let model = await toxicity.load(threshold);


  const messages = [message];


  let predictions = await model.classify(messages);


  for (let item of predictions) {

    for (let i in item.results) {

      if (item.results[i].match === true) {

        return true;

      }

    }

  }

  return false;

}

This function does the following:
  1. Sets the threshold for the model to 0.9. The threshold of the model is the minimum prediction confidence you want to use to set the model's predictions to true or false--that is, how confident the model is that the text does or does not contain the given type of toxic content. The scale for the threshold is 0-1.0. In this case, I set the threshold to .9, which means the model will predict true or false if it is 90% confident in its findings.
  2. Loads the model, passing the threshold. Once loaded, it sets toxicity_model to the model` value.
  3. Puts the message into an array called messages, as an array is the object type that the classify function accepts.
  4. Calls classify on the messages array.
  5. Iterates through the prediction results. predictions is an array of objects each representing a different language label. You may want to know about only specific labels rather than iterating through them all. For example, if your use case is a website for hosting the transcripts of rap battles, you probably don't want to detect and remove insults.
  6. Checks if the content is a match for that label. if the match value is true, then the model has detected the given type of unwanted language. If the unwanted language is detected, the function returns true. There's no need to keep checking the rest of the results, since the content has already been deemed inappropriate.
  7. If the function iterates through all the results and no label match is set to true, then the function returns false – meaning no undesirable language was found. The match label can also be null. In that case, its value isn't true, so it's considered acceptable language. I will talk more about the null option in a future post.
If you completed part 1 of this tutorial, then these steps probably sound familiar. The server-side code is very similar to the client-side code. This is one of the things that I like about TensorFlow.js: it's often straightforward to transition code from the client to server and vice versa.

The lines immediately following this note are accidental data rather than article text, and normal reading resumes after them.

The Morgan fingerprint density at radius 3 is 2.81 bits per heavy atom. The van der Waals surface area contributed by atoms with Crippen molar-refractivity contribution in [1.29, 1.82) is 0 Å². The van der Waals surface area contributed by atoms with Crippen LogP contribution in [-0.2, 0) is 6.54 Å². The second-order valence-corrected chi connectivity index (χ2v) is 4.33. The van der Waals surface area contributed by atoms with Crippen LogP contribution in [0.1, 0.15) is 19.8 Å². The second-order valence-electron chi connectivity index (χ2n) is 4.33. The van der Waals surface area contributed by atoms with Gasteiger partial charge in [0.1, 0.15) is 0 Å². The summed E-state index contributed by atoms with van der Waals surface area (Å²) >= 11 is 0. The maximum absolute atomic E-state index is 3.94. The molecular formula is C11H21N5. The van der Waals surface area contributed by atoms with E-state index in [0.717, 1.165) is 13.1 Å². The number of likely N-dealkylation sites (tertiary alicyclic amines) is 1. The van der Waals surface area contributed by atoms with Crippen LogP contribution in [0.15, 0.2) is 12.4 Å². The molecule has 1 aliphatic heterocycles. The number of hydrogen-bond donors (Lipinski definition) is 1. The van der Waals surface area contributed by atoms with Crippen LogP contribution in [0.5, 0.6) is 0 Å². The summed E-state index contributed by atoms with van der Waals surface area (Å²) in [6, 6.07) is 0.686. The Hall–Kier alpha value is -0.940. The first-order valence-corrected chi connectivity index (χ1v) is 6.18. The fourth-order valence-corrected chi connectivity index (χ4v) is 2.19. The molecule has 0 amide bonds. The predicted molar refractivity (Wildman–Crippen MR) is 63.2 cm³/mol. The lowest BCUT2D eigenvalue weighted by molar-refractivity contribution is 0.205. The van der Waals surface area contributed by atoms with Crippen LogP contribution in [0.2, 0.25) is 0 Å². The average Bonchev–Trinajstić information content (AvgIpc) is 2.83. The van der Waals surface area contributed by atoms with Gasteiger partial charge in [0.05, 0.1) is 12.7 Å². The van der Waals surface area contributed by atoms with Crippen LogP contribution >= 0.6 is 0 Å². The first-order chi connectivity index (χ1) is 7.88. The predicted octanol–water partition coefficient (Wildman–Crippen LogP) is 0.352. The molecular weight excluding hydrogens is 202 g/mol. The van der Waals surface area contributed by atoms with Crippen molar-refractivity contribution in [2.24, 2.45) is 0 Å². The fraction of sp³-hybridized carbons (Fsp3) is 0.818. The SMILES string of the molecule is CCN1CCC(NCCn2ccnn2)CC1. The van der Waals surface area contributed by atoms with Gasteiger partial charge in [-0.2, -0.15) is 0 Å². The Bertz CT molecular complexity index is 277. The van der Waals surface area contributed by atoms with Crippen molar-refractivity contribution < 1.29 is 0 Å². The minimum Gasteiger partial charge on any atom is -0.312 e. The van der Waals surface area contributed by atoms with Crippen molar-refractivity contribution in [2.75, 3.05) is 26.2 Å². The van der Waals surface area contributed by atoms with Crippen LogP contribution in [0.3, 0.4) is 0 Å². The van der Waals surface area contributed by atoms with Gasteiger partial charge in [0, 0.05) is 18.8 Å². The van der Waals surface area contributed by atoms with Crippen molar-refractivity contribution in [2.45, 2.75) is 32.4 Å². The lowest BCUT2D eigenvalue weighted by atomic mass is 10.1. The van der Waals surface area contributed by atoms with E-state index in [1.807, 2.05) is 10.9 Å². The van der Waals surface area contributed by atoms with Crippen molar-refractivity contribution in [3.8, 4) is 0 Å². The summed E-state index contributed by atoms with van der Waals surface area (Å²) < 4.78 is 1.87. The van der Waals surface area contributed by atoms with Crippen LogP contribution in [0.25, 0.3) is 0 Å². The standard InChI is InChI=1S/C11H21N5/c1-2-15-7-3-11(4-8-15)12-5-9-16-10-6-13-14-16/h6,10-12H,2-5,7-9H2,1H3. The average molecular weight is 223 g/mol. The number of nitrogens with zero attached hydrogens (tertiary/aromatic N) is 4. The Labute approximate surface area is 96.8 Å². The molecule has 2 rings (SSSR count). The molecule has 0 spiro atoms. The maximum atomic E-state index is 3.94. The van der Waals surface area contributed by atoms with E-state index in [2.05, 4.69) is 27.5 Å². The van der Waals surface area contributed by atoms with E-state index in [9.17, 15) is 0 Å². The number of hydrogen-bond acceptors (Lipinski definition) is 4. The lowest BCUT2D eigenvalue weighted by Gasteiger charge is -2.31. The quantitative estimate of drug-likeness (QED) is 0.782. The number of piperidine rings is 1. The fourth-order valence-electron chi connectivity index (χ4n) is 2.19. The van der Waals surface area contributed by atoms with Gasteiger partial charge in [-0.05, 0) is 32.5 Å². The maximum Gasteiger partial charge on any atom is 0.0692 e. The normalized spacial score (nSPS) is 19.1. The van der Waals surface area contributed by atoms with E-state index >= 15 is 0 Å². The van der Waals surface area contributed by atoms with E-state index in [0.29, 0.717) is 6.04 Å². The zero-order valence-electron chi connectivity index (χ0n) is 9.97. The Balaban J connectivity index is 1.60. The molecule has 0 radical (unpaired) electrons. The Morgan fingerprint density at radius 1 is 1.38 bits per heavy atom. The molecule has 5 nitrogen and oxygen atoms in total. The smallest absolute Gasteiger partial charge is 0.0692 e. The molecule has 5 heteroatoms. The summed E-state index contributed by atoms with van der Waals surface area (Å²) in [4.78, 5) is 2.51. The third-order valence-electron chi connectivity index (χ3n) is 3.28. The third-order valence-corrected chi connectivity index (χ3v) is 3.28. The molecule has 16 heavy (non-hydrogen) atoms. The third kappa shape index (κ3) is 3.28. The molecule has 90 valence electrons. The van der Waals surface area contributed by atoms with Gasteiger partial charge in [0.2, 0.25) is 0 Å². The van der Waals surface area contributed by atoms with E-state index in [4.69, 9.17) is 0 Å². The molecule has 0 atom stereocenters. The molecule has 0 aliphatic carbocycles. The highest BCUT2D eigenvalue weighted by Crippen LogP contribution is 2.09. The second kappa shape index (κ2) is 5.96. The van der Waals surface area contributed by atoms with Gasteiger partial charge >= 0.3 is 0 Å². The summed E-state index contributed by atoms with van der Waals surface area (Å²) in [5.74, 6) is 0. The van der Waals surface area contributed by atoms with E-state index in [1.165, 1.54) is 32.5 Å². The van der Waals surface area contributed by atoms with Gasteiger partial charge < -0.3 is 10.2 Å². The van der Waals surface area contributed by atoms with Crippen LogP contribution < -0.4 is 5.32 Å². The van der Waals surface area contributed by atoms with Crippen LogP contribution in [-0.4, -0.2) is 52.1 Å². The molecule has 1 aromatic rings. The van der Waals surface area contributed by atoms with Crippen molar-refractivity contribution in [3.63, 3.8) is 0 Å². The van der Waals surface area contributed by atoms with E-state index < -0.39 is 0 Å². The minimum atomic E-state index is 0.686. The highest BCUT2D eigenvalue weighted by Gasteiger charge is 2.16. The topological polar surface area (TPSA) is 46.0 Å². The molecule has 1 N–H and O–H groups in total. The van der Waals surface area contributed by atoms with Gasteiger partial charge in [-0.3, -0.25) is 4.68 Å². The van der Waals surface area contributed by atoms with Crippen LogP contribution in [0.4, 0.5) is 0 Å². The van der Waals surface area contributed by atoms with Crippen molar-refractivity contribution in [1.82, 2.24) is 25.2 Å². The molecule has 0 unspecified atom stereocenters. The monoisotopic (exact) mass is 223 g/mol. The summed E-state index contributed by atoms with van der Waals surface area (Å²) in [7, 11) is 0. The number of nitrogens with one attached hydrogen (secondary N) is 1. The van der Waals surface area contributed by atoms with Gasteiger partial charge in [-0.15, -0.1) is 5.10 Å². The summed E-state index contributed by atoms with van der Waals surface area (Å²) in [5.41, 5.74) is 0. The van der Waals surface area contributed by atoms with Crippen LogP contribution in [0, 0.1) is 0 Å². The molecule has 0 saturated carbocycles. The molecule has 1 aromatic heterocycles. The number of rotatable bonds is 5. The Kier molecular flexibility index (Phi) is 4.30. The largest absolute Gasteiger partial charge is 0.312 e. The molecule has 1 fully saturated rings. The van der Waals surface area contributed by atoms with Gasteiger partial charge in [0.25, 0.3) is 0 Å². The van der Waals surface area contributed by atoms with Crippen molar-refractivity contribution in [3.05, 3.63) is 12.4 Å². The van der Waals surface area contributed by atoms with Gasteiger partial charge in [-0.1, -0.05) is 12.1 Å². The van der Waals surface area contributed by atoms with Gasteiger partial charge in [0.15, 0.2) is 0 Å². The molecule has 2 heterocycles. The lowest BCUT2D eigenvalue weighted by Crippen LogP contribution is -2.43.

Complete the Cloud Functions code

Back in your Cloud Function, you now know that based on the code we wrote for moderateMessage, the value of moderateResult will be true or false: true if the message is considered toxic by the model, and false if it does not detect toxicity with certainty greater than 90%. Now add code to delete the message from the database if it is deemed toxic:

  // Run moderation checks on the message and delete if needed.

  const moderateResult = await moderateMessage(message.text);

  functions.logger.log(

    'Message has been moderated. Does message violate rules? ',

    moderateResult

  );


  if (moderateResult === true) {

    var modRef = snapshot.ref;

    try {

      await modRef.remove();

    } catch (error) {

      functions.logger.error('Remove failed: ' + error.message);

    }

  }

This code does the following:
  1. Checks if moderateResult is true, meaning that the message written to the guestbook is inappropriate.
  2. If the value is true, it removes the data from the database using the remove function from the Realtime Database SDK.
  3. Logs an error if one occurs.

Deploy the code

To deploy the Cloud Function, you can use the Firebase CLI. If you don't have it, you can install it using the following npm command:

npm install -g firebase-tools

Once installed, use the following command to log in:

firebase login

Run this command to connect the app to your Firebase project:

firebase use --add

From here, you can select your project in the list, connect Firebase to an existing Google Cloud project, or create a new Firebase project.
Once the project is configured, use the following command to deploy your Cloud Function:

firebase deploy